CSC I6716 Computer Vision- Spring 2013
Instructor: Professor Zhigang Zhu
Teaching Assistant: Mr. Wai L. Khoo
Section: 2TU Code: 3073 Credits: 3.0
Class Meet Time: Tuesdays 7:30 - 10:00 PM , Room: NAC 7/227
Office Hours: Tuesdays 4:00 - 5:00 pm , then 600 - 7:00 pm, Room: NAC 8/211
City College of New York
Jan 29 (Tuesday), 2013. First class meet of our course.
Feb 04, 2013. Slides for Image Formation
(including a slide on installing Matlab in your machine)
Feb 04, 2013, Assignment 1 online (including a quick matlab tutorial)
Feb 12, 2013, Assignment 2
online. due March 05 in class.
Feb 26, 2013, Assignment 3 online. due March 19 in class.
March 05, 2013. Grading for Assignment 1.
March 18, 2013. Grading for Assignments 1-2.
March 18, 2013. Some ideas for your course projects (please use the same user and password as for the lecture notes to access). We will discuss this in class on March 19.
March 18, 2013, Assignment 4 online. due April 30 in class. Deadline for Assignment 3 could be extended to April 09 so you could use your spring break to work on it.
April 22, 2013. Grading
for Assignments 1-3.
May 03, 2013. Project
Presentation Schedule and Requirements. All
presentations are scheduled on May 14, each student 10 minute.
Please bring your project report to class on May 14 for the
final presentation - each team has one report. Please come to
class on May 07 as well for discussions (account 15% of your
report) - please bring your machines if you want to show me
something for feedback.
May 06, 2013. Grading
for Assignments 1-4 and Exam.
May 24, 2013. Final Grading.
Computer vision has a rich history of fundamental work on stereo and visual motion, which has dealt with the problems of 3D reconstruction from multiple images, and structure from motion from video sequences. Recently, in addition to these traditional problems, the stereo and motion information presented in multiple images or a video sequence is also being used to solve several other interesting problems, for example, large-scale scene modeling, video mosaicing, video segmentation, video compression, video manipulation and video surveillance. This is sometimes summarized as video computing. Computer vision is playing an important and somewhat different role in solving these problems in video computing than the original image analysis approach in the early days of vision research.The course "Computer Vision" will include advanced topics in video computing as well as fundamentals in stereo and motion.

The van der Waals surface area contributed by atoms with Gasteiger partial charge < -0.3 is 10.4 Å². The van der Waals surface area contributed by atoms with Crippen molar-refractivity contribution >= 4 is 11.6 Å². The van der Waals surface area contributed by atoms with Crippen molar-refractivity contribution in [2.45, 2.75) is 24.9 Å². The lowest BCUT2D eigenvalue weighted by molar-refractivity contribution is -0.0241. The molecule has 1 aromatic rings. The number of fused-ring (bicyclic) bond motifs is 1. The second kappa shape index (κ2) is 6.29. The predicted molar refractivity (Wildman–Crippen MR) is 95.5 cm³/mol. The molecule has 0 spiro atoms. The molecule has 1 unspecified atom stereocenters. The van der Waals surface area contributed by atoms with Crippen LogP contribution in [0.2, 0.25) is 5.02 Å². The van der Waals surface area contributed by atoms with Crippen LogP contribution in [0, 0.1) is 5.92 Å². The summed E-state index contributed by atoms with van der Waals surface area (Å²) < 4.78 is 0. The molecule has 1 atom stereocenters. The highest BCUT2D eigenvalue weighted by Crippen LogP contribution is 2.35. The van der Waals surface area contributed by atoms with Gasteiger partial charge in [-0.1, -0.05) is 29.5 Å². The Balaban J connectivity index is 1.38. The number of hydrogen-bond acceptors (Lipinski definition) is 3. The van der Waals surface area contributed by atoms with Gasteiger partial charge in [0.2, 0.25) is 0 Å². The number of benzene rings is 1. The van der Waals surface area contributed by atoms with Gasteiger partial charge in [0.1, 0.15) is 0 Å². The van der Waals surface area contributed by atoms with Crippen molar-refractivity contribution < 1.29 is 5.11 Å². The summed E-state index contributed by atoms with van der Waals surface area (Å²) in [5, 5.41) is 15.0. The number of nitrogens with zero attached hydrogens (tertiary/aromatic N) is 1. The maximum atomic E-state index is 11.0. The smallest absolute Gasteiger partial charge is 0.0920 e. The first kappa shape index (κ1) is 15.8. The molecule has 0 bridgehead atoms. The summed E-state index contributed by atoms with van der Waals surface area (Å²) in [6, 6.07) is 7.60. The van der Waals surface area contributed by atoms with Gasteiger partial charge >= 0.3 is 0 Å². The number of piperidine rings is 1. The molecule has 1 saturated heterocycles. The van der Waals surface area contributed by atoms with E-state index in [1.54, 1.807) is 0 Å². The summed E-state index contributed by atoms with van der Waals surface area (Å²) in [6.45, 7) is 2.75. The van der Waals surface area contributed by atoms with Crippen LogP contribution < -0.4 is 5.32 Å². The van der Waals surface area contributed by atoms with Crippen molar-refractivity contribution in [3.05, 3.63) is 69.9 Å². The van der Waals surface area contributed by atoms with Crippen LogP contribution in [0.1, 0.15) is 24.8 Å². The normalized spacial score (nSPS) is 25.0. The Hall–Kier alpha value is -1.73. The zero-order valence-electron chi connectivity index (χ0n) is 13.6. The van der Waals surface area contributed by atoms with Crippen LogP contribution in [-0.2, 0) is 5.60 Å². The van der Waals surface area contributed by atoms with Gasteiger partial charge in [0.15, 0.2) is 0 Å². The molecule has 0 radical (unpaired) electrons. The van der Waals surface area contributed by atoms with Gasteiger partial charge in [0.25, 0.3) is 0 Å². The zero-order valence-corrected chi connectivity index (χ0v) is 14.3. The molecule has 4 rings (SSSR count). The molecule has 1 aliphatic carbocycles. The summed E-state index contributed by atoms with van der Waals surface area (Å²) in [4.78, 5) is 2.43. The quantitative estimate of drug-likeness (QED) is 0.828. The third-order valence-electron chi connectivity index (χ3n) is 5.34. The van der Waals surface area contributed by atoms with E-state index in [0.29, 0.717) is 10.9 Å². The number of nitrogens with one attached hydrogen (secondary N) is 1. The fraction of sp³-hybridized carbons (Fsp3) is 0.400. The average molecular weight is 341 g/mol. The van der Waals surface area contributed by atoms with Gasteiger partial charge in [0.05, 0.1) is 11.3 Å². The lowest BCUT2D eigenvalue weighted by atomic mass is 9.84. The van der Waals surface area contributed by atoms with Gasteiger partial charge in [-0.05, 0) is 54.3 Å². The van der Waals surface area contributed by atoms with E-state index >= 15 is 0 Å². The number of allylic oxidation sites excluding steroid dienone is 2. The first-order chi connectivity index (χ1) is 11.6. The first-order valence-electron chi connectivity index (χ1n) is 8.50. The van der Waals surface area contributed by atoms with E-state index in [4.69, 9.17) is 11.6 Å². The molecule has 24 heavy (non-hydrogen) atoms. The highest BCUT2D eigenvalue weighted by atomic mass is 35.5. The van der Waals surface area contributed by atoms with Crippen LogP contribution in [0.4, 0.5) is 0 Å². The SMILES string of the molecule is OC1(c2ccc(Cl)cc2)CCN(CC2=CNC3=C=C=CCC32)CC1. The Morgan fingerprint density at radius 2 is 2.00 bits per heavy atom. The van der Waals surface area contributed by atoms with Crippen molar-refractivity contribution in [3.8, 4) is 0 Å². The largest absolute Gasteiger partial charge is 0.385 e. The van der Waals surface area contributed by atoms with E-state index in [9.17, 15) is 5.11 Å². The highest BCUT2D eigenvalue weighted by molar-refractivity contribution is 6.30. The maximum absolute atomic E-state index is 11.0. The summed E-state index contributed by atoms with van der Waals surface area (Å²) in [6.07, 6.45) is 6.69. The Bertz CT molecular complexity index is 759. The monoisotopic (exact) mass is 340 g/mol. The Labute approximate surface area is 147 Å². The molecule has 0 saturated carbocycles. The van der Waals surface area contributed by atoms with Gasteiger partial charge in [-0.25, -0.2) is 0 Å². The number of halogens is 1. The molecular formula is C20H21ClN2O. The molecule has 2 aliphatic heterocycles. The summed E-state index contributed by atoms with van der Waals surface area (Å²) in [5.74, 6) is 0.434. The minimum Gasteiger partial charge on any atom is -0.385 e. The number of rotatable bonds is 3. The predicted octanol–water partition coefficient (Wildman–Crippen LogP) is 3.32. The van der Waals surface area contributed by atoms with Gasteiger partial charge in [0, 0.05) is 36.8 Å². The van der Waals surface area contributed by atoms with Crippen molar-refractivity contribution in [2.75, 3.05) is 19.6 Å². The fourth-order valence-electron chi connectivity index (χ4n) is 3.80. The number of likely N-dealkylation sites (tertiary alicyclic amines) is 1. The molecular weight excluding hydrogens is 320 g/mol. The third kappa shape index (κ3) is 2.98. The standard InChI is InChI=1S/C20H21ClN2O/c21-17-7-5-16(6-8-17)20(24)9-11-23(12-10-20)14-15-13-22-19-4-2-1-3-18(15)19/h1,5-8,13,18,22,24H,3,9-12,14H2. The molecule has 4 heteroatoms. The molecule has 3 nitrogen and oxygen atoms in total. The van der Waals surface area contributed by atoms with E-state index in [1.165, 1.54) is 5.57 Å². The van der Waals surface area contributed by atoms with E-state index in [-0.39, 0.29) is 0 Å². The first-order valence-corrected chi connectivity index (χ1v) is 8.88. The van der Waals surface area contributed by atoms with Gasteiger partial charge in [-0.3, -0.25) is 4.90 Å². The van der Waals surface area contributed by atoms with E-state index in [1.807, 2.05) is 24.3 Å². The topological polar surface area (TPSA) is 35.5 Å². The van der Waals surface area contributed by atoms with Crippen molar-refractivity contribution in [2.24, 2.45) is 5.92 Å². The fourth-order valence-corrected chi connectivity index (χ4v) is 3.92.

(Spring 2013 academic calendar)
Part I. Computer Vision Basics
I-1. Introduction: What, Why and How (pptx slides) [printable PDF] -01/29
I-2. Image Formation: Digital Image Basics (pptx slides) [printable PDF] (Assignment 1)-02/05
I-3. Image Enhancement (slides) (Assignment 2) (Updated lecture notes on feature extraction:I-3 and I-4) -02/14
I-4. Edge Detection: (slides) - 02/19
Part II. 3D Computer Vision
II-1. Camera Models (slides) (lecture
notes in PDF) (Assignment 3)
II-2. Camera Calibration (slides) (lecture
notes in PDF ) - 03/05,
(Problem Definition: the Tools You Must Know),
(Direct Approach: Divide and Conquer),
(Projective Matrix Approach: All in One )
II-3. Stereo Vision (slides) (lecture
notes in PDF) (Assignment 4)
(Problem Definition & Epipolar Geometry) , Project Discussions
(Correspondence Problem & Reconstruction Problem)
II-4. Visual Motion - (slides) (lecture
notes) - 04/16, 04/23
(The Motion Field of Rigid Motion)
(Optical Flow Approach &
& Exam Review
Part III. Exam, Projects and Project Presentations
III-1. Exam -04/30
III-2. Exam and Homework Discussions; Project Discussions 05/07
III-3. Student Project
Presentations - 05/14
In the form of Lecture Notes and Slides; will be provided by the instructor
Online References and additional readings when necessary.
The course will accommodate both graduate and senior undergraduate students with background in computer science, electrical and computer engineering, or applied mathematics. Students who take the course for credits will be required to finish 4 assignments (40%), one midterm exam (40%), and one programming project (20%, including submit a report and give a small presentation to the class at the end of the semester). The topics of the projects will be given in the middle of the semester and will be related to the material presented in the lectures.
Students are required to have a good preparation in both mathematics (linear algebra/numerical analysis) and advanced programming.
Copyright @ Zhigang Zhu , Spring 2013